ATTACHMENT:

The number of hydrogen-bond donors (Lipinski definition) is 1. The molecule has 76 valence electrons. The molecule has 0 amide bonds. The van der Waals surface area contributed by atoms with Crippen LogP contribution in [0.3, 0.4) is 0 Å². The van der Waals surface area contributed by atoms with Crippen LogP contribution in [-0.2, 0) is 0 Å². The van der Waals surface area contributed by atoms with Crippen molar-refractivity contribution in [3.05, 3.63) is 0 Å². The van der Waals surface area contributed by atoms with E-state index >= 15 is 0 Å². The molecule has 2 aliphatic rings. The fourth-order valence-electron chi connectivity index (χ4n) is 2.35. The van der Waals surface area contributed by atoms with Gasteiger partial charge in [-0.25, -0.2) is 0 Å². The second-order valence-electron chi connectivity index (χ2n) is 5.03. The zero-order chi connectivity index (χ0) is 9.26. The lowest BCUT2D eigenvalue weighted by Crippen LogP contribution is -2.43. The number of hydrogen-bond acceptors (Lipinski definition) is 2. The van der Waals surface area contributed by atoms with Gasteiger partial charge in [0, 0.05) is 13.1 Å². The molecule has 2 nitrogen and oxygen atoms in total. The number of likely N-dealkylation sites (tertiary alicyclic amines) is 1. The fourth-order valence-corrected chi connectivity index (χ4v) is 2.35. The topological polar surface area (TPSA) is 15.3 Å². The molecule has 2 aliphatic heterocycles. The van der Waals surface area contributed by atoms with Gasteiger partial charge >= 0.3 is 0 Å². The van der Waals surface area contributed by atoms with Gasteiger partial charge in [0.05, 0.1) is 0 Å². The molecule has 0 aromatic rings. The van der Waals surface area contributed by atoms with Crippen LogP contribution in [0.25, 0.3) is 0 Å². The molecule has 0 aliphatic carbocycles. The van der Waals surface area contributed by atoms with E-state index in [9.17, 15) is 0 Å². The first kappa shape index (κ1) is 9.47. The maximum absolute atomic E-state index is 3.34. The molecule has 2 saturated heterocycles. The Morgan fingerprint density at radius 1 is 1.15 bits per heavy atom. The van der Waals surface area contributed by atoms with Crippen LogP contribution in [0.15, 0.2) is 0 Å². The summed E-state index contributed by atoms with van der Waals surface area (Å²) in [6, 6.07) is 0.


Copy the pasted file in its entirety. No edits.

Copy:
The number of hydrogen-bond donors (Lipinski definition) is 1. The molecule has 76 valence electrons. The molecule has 0 amide bonds. The van der Waals surface area contributed by atoms with Crippen LogP contribution in [0.3, 0.4) is 0 Å². The van der Waals surface area contributed by atoms with Crippen LogP contribution in [-0.2, 0) is 0 Å². The van der Waals surface area contributed by atoms with Crippen molar-refractivity contribution in [3.05, 3.63) is 0 Å². The van der Waals surface area contributed by atoms with E-state index >= 15 is 0 Å². The molecule has 2 aliphatic rings. The fourth-order valence-electron chi connectivity index (χ4n) is 2.35. The van der Waals surface area contributed by atoms with Gasteiger partial charge in [-0.25, -0.2) is 0 Å². The second-order valence-electron chi connectivity index (χ2n) is 5.03. The zero-order chi connectivity index (χ0) is 9.26. The lowest BCUT2D eigenvalue weighted by Crippen LogP contribution is -2.43. The number of hydrogen-bond acceptors (Lipinski definition) is 2. The van der Waals surface area contributed by atoms with Gasteiger partial charge in [0, 0.05) is 13.1 Å². The molecule has 2 nitrogen and oxygen atoms in total. The number of likely N-dealkylation sites (tertiary alicyclic amines) is 1. The fourth-order valence-corrected chi connectivity index (χ4v) is 2.35. The topological polar surface area (TPSA) is 15.3 Å². The molecule has 2 aliphatic heterocycles. The van der Waals surface area contributed by atoms with Gasteiger partial charge >= 0.3 is 0 Å². The van der Waals surface area contributed by atoms with Gasteiger partial charge in [0.05, 0.1) is 0 Å². The molecule has 0 aromatic rings. The van der Waals surface area contributed by atoms with Crippen LogP contribution in [0.25, 0.3) is 0 Å². The molecule has 0 aliphatic carbocycles. The van der Waals surface area contributed by atoms with E-state index in [9.17, 15) is 0 Å². The first kappa shape index (κ1) is 9.47. The maximum absolute atomic E-state index is 3.34. The molecule has 2 saturated heterocycles. The Morgan fingerprint density at radius 1 is 1.15 bits per heavy atom. The van der Waals surface area contributed by atoms with Crippen LogP contribution in [0.15, 0.2) is 0 Å². The summed E-state index contributed by atoms with van der Waals surface area (Å²) in [6, 6.07) is 0.